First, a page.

• Fully lower, or take out the seat and seat post.
  • Place the bike upside down in the Tardis. Zip up, seat back upright, tighten the compression straps and lock your beast away.
  • Road bikes over 60cm and full-noise downhill bikes may need further disassembly to squeeze in.
+Packing your Dogsbody?
  • The Dogsbody takes the hassle out of carting your bike about on public transport. It provides reasonable protection from abuse but won't stop it from getting squashed. Adding 'disposable' cardboard stiffening or closed cell foam around the fragile bits can minimise bumps and bruises. Air travel is hard on luggage, so be prepared for a bit of wear 'n' tear.
  • Shift your rear derailleur into 1st gear - it's less exposed close to the frame.
  • Remove the front wheel and turn your handlebars so they are parallel with the top tube. If you rock extra-wide bars or an extra-long frame, you'll also need to unscrew the front plate of your stem and release the handlebar.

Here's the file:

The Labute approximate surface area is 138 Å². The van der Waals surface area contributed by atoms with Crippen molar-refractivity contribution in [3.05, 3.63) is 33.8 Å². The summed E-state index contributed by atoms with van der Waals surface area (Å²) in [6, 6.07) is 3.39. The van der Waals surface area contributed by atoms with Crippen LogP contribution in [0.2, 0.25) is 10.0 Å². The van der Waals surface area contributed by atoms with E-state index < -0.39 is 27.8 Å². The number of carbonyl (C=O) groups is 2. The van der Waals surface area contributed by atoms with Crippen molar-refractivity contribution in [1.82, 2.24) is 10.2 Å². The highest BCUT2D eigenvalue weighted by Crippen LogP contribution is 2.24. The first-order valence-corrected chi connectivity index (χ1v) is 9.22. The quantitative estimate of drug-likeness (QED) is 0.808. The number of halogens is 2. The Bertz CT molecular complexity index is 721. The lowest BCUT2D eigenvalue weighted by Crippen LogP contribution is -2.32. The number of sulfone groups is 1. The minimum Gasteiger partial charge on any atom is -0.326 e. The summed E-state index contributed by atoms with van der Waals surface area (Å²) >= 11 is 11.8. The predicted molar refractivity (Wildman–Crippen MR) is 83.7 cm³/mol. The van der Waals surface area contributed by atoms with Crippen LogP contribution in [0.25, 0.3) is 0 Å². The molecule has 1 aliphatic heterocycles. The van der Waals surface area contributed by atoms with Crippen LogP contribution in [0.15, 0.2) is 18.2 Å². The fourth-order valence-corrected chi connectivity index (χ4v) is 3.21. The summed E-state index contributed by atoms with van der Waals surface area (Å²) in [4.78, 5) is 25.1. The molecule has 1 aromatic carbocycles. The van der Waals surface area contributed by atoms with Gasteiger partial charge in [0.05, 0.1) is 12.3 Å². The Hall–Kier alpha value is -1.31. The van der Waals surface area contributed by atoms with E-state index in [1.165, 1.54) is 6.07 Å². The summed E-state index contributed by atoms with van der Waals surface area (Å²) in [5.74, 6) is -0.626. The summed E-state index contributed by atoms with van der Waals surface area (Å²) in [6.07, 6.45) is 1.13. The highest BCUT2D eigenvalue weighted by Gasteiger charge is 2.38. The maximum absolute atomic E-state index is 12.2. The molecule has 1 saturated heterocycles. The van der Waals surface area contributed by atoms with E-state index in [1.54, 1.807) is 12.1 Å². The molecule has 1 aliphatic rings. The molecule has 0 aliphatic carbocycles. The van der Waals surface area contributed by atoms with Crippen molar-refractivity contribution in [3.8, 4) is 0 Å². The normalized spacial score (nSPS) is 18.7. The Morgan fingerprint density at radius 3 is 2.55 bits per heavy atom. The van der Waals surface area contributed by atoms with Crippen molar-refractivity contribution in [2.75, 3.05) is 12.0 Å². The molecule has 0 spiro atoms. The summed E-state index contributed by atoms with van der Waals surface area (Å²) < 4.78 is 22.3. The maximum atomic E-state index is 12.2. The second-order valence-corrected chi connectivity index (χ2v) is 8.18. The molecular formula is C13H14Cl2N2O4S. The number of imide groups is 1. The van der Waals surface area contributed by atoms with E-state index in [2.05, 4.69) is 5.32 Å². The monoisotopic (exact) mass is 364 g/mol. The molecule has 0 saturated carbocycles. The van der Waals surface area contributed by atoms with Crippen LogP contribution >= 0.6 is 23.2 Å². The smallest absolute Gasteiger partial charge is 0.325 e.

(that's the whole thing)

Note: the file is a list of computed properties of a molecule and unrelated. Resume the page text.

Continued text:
• Slide some cardboard between your disk pads to prevent them being inadvertently squeezed closed in transit.
  • Unscrew both pedals and stash them in the zip pocket. Clamp your thru-axle into the front fork dropout. If you have a quick release skewer use the plastic spacer provided, 
  • Slip the bike, rear wheel first, into the round end of the Dogsbody. Slide the forks into the opposite corner. The front wheel should nestle neatly between the handlebars and frame.
  • Lower your seat and seat post, or remove entirely.
  • Zip up and lock your beast away.
  • Road bikes over 60cm and full-noise downhill bikes may need further disassembly to squeeze in. With touring bikes you can often get away with leaving the rear rack on.
+Differences between the Dogsbody and Tardis?
  • The Dogsbody requires only minimal disassembly of your bike when packing. Simply whip off your front wheel, seat and pedals.
  • The Tardis demands more effort (and skill) to take your bike apart and put together again. Both wheels, the handle bars and rear derailleur need to be removed. The payback though is a more compact package - handy in airports and crowded public transport. More importantly it fits in the standard luggage racks on fast trains like the TGV.
  • Both the bags weight less than 2kg. They collapse to an easily stored A4 package when empty - and do a fair impersonation of a picnic rug at your campsite when folded out.
+Pros & cons of a bike bag, bike box or hard case.